Key benefits of being a large closets and home organization company
By By Tim Coleman, SCE Unlimited Chicago
January 14, 2022 | 9:34 am CST

Photo By Pexels

Last month we shared “how” to grow your small business. In the next two issues, we will look at “why” you may, and may not want to grow your business.

In my experience, anyone who has started a business, at some point, dreams or envisions what it would be like to evolve into a large business.  

You might think that having a larger business means you will make more money, which could be true, but losing money because of growth could also 
be true.  

Remember in the last issue we discussed “Making Your Plan for Growth.”  The reason you want a plan is because growing takes money, usually lots of it.

Having a large company also has the potential for more and different types of problems. For example, dealing with government regulation. Rules are often imposed upon larger companies due to size or number of employees. Another hurdle as you grow is being able to secure a line of credit at a bank. This could involve the need to put, not only the business up as collateral for the line of credit but possibly your own personal guarantee, which may include your house!  

On the other hand, many entrepreneurs feel confident that they are ready to grow their business. 

Let’s look at some of the benefits of owning a larger company versus a smaller company. Keep in mind that when we use the term “larger” we are referring to annual sales above $4 million.

There are many benefits that we could discuss, but I will address those that I have found personally and professionally beneficial: 

Make More Money

Lower material costs-approximately 2%

We all know that the more we buy from a vendor, the lower our costs. This includes everything from being able to hit the minimum freight charge, to better payment terms, to a lower cost due to volume. 

We can either choose to lower our selling price in the market, which makes it more difficult for our competitors who may pay more for their material or keep the pricing the same and make more profit on each job. 

Additional staff allows for tighter cost controls-approximately 4%

Being able to have people dedicated to understanding your costs of material, costs of labor, inventory levels and turns, cost of supplies and fuel, are the small incremental ways to save money without sacrificing anything. 

Assigning a staff member to research which credit card processor to use and advising you if a switch is beneficial, can save you money in fees. If you assume that 70% of your transactions involve credit card use, then even a 0.3% fee reduction could save you approximately $8,400 a year, which could translate into a new truck payment, more marketing, buying lunch once a week for your employees, etc.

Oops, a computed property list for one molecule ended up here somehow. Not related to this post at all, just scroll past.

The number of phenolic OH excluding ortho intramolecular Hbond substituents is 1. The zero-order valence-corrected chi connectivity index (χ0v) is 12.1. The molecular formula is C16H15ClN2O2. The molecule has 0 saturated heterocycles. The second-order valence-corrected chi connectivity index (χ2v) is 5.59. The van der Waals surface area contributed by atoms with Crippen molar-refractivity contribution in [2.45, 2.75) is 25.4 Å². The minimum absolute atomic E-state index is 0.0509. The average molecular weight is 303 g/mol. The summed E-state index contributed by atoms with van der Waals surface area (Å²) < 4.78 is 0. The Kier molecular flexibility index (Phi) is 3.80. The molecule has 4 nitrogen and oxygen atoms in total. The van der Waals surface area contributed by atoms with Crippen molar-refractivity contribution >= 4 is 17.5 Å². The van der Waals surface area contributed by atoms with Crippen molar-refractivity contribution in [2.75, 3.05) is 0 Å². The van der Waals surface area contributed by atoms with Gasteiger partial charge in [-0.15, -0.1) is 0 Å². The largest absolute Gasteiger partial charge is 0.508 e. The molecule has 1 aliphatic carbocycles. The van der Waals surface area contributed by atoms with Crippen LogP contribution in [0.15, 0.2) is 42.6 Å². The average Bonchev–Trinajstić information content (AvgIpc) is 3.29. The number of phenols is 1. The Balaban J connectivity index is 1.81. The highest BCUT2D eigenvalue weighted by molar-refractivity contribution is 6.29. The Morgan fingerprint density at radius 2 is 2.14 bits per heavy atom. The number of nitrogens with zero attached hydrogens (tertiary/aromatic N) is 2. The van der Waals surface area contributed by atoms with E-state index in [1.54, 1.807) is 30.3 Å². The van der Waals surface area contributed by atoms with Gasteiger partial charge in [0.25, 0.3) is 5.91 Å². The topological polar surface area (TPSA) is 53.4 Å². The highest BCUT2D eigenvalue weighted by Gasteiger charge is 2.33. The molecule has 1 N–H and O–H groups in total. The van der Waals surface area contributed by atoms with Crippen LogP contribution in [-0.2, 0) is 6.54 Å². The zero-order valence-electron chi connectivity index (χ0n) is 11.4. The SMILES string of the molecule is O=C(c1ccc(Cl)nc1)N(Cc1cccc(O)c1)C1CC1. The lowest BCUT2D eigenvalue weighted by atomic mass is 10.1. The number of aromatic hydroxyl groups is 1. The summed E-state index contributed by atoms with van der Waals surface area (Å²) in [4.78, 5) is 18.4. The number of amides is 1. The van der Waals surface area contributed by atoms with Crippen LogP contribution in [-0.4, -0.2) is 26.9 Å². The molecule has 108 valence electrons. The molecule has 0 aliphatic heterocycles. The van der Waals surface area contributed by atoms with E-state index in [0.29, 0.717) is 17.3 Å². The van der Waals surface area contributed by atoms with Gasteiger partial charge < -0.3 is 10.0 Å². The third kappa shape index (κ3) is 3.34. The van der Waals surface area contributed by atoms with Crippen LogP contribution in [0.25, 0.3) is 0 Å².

More staff allows for better marketing and analysis-1% 

Whether it is understanding which pages potential clients are looking at on your website, or having consistent branding across all forms, additional staff can ensure the quality of your business cards, trucks, website, all social media, brochures, showroom signage, shirts and uniforms, etc. 

Being able to tie all of this together and, consequently, learning to quantify the value of these items will generate more leads, and more leads will provide more sales.  

For example, being able to determine that the people who are viewing your website are looking at garage organization rather than the master closet, will allow you to shape your marketing to that product line. That information would also suggest that you should look for more suppliers for garage organization. You may even consider opening a new division to do epoxy floors.  All of this demonstrates the importance of having time and learning, which running a larger company allows. 

Overhead does not grow at the same rate that gross profits rise-5%

The example here is that if you have a $4 million company, and you have five design/salespeople each selling $800,000 a year, and you implement just a few new marketing ideas and you find that your Leads are increasing, then you would hire another design/salesperson and another installation technician and hopefully they would add another $800,000.  

Then, we can assume that their cost is 20% or $160,000, and your Material Cost is 35% or $280,000. This will leave you with a 45% gross profit or $360,000.  

Now for the question, did you have to move into a new building, buy new machines, hire more office staff? The answer is usually NO. You might have to buy another truck, or you might have to spend more on fuel etc.…but on the whole, much of that $360,000 falls through to the bottom line.

Total Sales from Above


Lower Material Costs

 $ 80,000


Tight Cost Controls



Marketing Analysis

 $ 40,000


Consistent Overhead





More money to take home

Look at the above as possible examples of where money can be saved. You can decide the following:
    •    Take home more money
    •    Keep money in the business for more growth

  Keep money in the business to avoid the credit line and become debt-free
    •    Or all of the above!

And remember this is just for one year! 

Next month we will discuss how having a larger company can allow you to expand and still provide outstanding service; enjoy more family and relaxation time; contribute more to your community; and in the long run, have something to sell.

Have something to say? Share your thoughts with us in the comments below.